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Cambodian Rice Body Faces Own Shortcomings

A Cambodian farmer ties a bundle of rice during the rice harvesting season in Trapaing Mean village on the outskirts of Phnom Penh.

In a startlingly frank report last month, The Cambodian Rice Federation (CRF) warned the country’s entire export market could be destroyed by the scourge of rice smuggling.

The report, which detailed a laundry list of problems within the CRF itself and the sector as a whole, provides a window into the deep dysfunction and fragility of an industry that occupies a fundamentally central place in Cambodia’s society and economy.

The CRF was founded in 2014 to try and turbocharge a Cambodian rice industry that lagged far behind rivals Thailand and Vietnam in output.

While exports rose in 2017 by 17.3 percent on the previous year to about 700,000 tons following a years long upward trend they remain far shy of Vietnam, which exported nearly 6 million tons and Thailand, which exported more than 11 million tons in the same period.

The reasons for this chronic inefficiency are myriad and complex, as the CRF report noted.

It raised concerns over fake branding, price manipulation, disciplinary issues and conflicts of interest in the CRF board, a lack of credible data, favoritism, mistrust and the impact of “the prevailing pattern of land grabbing,” on farmers.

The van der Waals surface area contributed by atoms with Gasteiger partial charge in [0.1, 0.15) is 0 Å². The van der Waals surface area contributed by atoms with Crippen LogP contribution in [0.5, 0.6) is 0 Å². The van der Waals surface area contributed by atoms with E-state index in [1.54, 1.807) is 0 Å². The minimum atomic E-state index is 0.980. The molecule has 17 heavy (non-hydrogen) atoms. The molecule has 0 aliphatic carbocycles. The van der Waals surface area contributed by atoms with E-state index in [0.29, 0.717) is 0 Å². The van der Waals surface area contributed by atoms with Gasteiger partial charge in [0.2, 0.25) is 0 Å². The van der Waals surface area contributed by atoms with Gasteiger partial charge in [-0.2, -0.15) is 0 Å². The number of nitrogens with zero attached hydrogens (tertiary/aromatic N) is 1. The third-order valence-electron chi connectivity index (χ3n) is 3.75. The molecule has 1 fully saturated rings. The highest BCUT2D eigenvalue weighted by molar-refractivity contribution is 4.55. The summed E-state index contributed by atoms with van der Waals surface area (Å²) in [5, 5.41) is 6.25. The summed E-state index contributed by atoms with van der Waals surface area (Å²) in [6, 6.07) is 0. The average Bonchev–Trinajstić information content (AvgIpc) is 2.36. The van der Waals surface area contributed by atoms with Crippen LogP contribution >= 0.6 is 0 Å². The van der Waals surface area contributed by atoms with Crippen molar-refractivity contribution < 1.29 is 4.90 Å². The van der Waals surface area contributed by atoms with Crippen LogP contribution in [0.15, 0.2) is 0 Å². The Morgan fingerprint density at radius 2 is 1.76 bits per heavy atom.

It also raised the topic of Vietnamese smuggling which, until recently, had been such a taboo subject that when a public spat erupted in 2013 over the scale of the problem, Cambodian officials came out in force to flatly deny the issue existed.

In a departure from that tradition, the CRF pointedly raised the threat Vietnamese smuggling posed to WTO and ASEAN trade compliance rules and regulations in its report.

“Smuggling of milled rice from Vietnam hinders efforts to comply with the rules of origin, as there are complaints about re-exporting rice into a third country. This could cost Cambodia the entire export market,” the authors wrote.

“After replacing foreign signs with domestic labels, traders distribute the smuggled rice countrywide, distorting competition and prices in the domestic market.”

FILE - Cambodian farmers plant rice on the dry earth in the rice paddy on the outskirts of Phnom Penh, Cambodia.
FILE - Cambodian farmers plant rice on the dry earth in the rice paddy on the outskirts of Phnom Penh, Cambodia.

Rules of origin regulations vary among trading partners but the biggest concern by far for Cambodia would be if smuggling invalidated their preferential access to the EU market.

In 2017, 43.54 percent of Cambodian rice exports went to the EU according to government figures.

A European Commission spokesperson told VOA that “any allegations of wrongdoing involving a preferential market access scheme need of course to be taken very seriously.”

“When benefiting from the free access to the EU market under 'Everything But Arms' scheme, Cambodia has to ensure that the rice exported to the EU is fully homegrown,” the source said.